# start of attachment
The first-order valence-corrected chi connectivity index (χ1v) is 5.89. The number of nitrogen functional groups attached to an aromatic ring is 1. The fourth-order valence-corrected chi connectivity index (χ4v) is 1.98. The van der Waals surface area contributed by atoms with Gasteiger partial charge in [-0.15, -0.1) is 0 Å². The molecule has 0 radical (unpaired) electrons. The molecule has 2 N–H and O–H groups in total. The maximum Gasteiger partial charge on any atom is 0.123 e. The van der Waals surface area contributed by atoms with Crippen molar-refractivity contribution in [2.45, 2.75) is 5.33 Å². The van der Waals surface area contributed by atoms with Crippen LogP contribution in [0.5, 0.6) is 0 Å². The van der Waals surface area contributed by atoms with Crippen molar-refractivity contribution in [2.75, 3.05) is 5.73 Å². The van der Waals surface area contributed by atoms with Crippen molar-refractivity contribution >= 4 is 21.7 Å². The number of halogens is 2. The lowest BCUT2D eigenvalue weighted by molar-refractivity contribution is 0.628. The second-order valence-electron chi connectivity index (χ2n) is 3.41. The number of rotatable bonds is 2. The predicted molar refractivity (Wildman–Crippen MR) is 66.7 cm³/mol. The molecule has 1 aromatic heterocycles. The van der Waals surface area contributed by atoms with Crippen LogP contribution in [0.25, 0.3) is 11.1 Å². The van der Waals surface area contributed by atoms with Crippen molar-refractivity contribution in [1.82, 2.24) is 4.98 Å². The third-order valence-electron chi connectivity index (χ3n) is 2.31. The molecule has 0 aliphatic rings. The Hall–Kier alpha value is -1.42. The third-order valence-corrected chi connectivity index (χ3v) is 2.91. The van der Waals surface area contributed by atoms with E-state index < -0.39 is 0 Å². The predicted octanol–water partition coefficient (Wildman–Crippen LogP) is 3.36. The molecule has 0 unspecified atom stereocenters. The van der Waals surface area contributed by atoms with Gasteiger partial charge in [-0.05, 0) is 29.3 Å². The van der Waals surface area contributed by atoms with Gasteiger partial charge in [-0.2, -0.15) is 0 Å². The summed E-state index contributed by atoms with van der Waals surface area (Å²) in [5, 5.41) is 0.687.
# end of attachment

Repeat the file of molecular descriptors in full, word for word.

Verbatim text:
The first-order valence-corrected chi connectivity index (χ1v) is 5.89. The number of nitrogen functional groups attached to an aromatic ring is 1. The fourth-order valence-corrected chi connectivity index (χ4v) is 1.98. The van der Waals surface area contributed by atoms with Gasteiger partial charge in [-0.15, -0.1) is 0 Å². The molecule has 0 radical (unpaired) electrons. The molecule has 2 N–H and O–H groups in total. The maximum Gasteiger partial charge on any atom is 0.123 e. The van der Waals surface area contributed by atoms with Crippen molar-refractivity contribution in [2.45, 2.75) is 5.33 Å². The van der Waals surface area contributed by atoms with Crippen LogP contribution in [0.5, 0.6) is 0 Å². The van der Waals surface area contributed by atoms with Crippen molar-refractivity contribution in [2.75, 3.05) is 5.73 Å². The van der Waals surface area contributed by atoms with Crippen molar-refractivity contribution >= 4 is 21.7 Å². The number of halogens is 2. The lowest BCUT2D eigenvalue weighted by molar-refractivity contribution is 0.628. The second-order valence-electron chi connectivity index (χ2n) is 3.41. The number of rotatable bonds is 2. The predicted molar refractivity (Wildman–Crippen MR) is 66.7 cm³/mol. The molecule has 1 aromatic heterocycles. The van der Waals surface area contributed by atoms with Crippen LogP contribution in [0.25, 0.3) is 11.1 Å². The van der Waals surface area contributed by atoms with Crippen molar-refractivity contribution in [1.82, 2.24) is 4.98 Å². The third-order valence-electron chi connectivity index (χ3n) is 2.31. The molecule has 0 aliphatic rings. The Hall–Kier alpha value is -1.42. The third-order valence-corrected chi connectivity index (χ3v) is 2.91. The van der Waals surface area contributed by atoms with E-state index < -0.39 is 0 Å². The predicted octanol–water partition coefficient (Wildman–Crippen LogP) is 3.36. The molecule has 0 unspecified atom stereocenters. The van der Waals surface area contributed by atoms with Gasteiger partial charge in [-0.05, 0) is 29.3 Å². The van der Waals surface area contributed by atoms with Gasteiger partial charge in [-0.2, -0.15) is 0 Å². The summed E-state index contributed by atoms with van der Waals surface area (Å²) in [5, 5.41) is 0.687.